I happened to be in a breakfast diner this morning and the televisions were playing one of those “gotcha” talk shows. The title of this particular episode was “did my husband have a love child with my niece” - which I noticed primarily because the lady at the next table had a running commentary going where she was narrating the show as it happened.
The last few minutes of the show caught my eye. The sound was turned down and the subtitles were too far away to read, but the visuals were unmistakable. The man, presumably the husband, began to throw a temper tantrum. He threw a chair. He gestured wildly toward the woman on stage. She backed away, and then began to run away while he chased her, first around the stage and then through a series of hallways and back stage. She ended up on a couch, curled in on herself while he raged at her. He did not hit her, but it looked for all the world like he was about to. The cameras had more than one angle to show his rage and her fear. Finally, he raged off stage, knocking more things over as he went. The camera followed him, until he sat on a different couch and broke down in tears.
The visuals were very clear here - he was so upset he could barely keep himself from striking this woman. The tantrum was engaging to watch (aren’t they always?). But it made me wonder why we consider violent male tantrums to be a valid form of entertainment.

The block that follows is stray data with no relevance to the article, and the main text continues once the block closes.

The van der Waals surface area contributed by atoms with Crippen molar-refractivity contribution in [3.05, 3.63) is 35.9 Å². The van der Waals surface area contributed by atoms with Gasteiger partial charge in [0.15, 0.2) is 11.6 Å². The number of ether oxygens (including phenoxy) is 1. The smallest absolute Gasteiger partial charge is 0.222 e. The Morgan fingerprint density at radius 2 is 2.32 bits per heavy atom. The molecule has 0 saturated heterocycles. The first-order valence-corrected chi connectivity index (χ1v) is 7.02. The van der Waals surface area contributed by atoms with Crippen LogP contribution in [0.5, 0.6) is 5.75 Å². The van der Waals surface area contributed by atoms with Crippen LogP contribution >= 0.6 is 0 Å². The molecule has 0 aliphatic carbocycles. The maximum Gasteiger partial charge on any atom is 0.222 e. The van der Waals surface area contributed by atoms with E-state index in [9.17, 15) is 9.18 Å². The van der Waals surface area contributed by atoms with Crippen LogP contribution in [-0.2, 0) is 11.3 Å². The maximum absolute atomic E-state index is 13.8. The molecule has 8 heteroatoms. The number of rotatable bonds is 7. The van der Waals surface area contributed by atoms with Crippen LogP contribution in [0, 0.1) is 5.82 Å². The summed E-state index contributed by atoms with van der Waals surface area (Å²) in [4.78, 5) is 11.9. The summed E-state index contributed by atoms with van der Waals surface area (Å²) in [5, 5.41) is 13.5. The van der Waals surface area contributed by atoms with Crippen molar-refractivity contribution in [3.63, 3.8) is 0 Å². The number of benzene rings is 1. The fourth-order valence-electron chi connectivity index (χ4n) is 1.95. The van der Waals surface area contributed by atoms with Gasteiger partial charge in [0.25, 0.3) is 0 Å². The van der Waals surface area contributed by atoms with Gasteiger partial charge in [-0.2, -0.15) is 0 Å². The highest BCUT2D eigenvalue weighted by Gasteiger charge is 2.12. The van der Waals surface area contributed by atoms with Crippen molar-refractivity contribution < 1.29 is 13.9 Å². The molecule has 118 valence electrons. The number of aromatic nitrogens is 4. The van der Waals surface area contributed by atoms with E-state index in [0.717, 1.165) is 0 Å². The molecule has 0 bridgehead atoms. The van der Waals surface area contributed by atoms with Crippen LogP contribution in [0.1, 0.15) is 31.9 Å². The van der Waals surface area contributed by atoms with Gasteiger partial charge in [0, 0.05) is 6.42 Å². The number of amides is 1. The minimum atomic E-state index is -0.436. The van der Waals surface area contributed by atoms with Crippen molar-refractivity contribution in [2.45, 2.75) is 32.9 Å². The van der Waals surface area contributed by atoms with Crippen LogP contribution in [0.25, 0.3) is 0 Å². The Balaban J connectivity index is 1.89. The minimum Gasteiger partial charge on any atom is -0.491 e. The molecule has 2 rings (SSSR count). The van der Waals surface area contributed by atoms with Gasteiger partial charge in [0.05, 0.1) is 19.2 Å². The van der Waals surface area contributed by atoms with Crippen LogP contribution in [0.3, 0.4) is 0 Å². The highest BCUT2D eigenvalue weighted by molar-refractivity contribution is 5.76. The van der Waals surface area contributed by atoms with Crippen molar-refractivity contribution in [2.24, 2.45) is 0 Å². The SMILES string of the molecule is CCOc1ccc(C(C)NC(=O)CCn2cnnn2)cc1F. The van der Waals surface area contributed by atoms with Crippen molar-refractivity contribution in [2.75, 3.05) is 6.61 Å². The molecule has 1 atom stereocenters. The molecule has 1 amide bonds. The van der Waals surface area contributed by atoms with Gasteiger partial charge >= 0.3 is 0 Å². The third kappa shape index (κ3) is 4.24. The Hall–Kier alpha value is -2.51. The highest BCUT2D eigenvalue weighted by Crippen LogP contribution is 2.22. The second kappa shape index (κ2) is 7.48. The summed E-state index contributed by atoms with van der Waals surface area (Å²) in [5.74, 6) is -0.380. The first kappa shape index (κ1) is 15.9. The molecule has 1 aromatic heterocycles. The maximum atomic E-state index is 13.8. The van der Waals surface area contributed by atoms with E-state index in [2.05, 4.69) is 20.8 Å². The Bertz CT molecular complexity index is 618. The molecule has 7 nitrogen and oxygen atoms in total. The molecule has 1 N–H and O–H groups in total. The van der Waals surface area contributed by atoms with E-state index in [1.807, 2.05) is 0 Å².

The movie Falling Down, with Michael Douglas, is another excellent example of this paradigm. The protagonist, played by Michael Douglas, starts the movie by becoming so frustrated by the morning traffic jam that he literally walks away, leaving his car in the middle of the stopped traffic. Never mind that he’s now made the situation worse for everyone around him, he’s free from the constraints. Later in the movie, he finds himself in a fast food restaurant as the lunchtime changeover hits, and the cashier won’t sell him a breakfast sandwich because he’s just a few minutes too late. His response is to pull out a large gun and threaten everybody in the restaurant with it, insisting that he’s simply a victim trying to become empowered to get the breakfast sandwich he deserves.
The person who insisted I needed to watch this movie thought it was a great scene, sympathizing entirely with the protagonist who was getting what he wanted through threats and intimidation. The viewer is encouraged to rejoice in the power the protagonist feels in this moment, threatening the life of a minimum-wage fast food worker for following the rules of their workplace.
In much the same way, the viewers of this daytime reality show are encouraged to sympathize with the tantrum-throwing man. At the end of the encounter, both he and the woman he was raging toward are curled up and weeping - and the last several moments the camera is on him entirely. He’s the protagonist here, the one the narrative seeks to help us understand and empathize with.
The message surrounding us here is that men who act in threatening ways are really sympathetic characters and they deserve our sympathy. We’re encouraged to identify with them, and to look for ways to help and heal them.